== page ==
For over 40 years, the Westport Astronomical Society has brought the wonders of the night sky to the thousands who have visited the observatory. We’re a volunteer-run, non-profit organization that’s free and open to the public every Wednesday night from 8-10 pm, if the skies are clear. The Dome Observatory houses a 12.5″ Newtonian telescope and the lawn regularly hosts the newly upgraded and HUGE 25″ Obsession telescope, the largest in Connecticut available to the public.
WAS has free monthly meetings with experts at the top of their fields. We feature speakers from the Hayden Planetarium, The American Museum of Natural History, Yale, NYU, UConn, Cornell, Wesleyan, Columbia as well as educators from all over the globe who enrich our community with cutting edge discussions on cosmology, physics, and astronomy. Additionally, there are additional special, private events scheduled throughout the year for our members and supporters.
Summer Solstice Star-B-Q Picnic and Elections | Pot Luck Party at 6!
It’s the Summer Solstice Star-B-Q Picnic and Westport Astronomical Society Board Elections!
Observational galaxy formation and evolution | Dr. Katherine E. Whitaker, UCONN
With exquisite Hubble Space Telescope observations, my collaborators, students and I explore the rich uncharted territory of the distant universe. Our understanding of the cosmos is fundamentally tied to the study of galaxies, the birthplace of all stars and life itself. Over the last few decades, astronomers have progressed from archeological studies of nearby galaxies to direct observations of the early universe. We have uncovered billions of years of cosmic growth that present new challenges to galaxy formation theories. In this talk, I will review the recent innovative techniques developed to probe the distant universe, and the key observations constraining the formation histories of galaxies over the past eleven billion years. We have discovered a population of surprisingly compact and massive “red and dead” (quiescent) galaxies that are no longer actively forming stars. The physical mechanisms responsible for shutting down star formation and the subsequent buildup of this quiescent population at such early times is one of the most outstanding questions in astrophysics today. We don’t yet understand why these enigmatic galaxies are so compact, with sizes a factor of 5 smaller than nearby galaxies with a similar total number of stars. I will present promising paths forward towards solving this puzzle that leverage the capabilities of the Hubble Space Telescope, as well as a look toward the future with exciting upcoming public facilities. As we reveal how galaxies are evolving from the earliest times to the present day, we are continually piecing together an intriguing timeline of the cosmos.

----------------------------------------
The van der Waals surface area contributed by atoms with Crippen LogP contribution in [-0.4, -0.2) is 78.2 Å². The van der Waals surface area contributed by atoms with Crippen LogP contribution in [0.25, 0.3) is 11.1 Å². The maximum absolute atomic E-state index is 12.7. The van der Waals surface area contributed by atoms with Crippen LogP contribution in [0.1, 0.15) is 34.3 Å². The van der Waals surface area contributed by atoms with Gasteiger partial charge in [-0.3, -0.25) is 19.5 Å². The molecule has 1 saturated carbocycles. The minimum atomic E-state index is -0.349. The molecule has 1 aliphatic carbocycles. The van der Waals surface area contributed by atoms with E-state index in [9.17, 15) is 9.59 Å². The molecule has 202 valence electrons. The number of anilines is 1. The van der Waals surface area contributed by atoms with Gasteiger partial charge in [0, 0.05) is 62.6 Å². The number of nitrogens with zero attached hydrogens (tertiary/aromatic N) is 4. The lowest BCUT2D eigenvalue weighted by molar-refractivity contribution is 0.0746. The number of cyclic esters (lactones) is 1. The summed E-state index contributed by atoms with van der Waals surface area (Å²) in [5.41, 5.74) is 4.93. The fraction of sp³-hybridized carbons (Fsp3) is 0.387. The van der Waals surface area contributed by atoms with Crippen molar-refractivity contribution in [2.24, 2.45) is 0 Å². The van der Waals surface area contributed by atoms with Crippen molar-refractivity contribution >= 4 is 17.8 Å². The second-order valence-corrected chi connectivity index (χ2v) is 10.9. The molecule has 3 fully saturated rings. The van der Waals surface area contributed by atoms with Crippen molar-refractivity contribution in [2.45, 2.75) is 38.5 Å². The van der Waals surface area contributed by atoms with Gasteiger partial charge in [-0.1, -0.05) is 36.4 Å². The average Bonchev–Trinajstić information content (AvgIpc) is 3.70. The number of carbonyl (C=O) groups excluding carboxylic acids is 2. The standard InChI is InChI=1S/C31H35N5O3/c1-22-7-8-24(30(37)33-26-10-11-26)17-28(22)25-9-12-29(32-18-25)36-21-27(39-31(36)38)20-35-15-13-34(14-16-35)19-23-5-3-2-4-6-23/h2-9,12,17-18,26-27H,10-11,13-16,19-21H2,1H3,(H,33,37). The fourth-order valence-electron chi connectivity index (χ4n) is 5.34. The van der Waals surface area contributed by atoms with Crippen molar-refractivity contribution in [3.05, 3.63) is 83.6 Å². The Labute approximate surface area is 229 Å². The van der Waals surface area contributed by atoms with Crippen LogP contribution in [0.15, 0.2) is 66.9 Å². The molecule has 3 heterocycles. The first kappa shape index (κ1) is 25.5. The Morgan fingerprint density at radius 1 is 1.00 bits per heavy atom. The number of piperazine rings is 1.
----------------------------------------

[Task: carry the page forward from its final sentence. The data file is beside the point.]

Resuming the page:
As an observational extragalactic astronomer, I study the formation and evolution of massive galaxies over the past eleven billion years of cosmic time. I am interested in pushing our detection of quiescent “red and dead” galaxies even earlier in time (within only a few billion years of the Big Bang itself!), as well as understanding the detailed physics of the structures and underlying stellar populations of massive galaxies. With exquisite Hubble Space Telescope imaging and spectroscopy, my collaborators and I continue to explore the rich uncharted territory of the distant universe. Our understanding of the cosmos is fundamentally tied to the study of galaxies, the birthplace of all stars and life itself. As we reveal how galaxies are evolving from the earliest times to the present day, we are continually piecing together an intriguing timeline of the cosmos.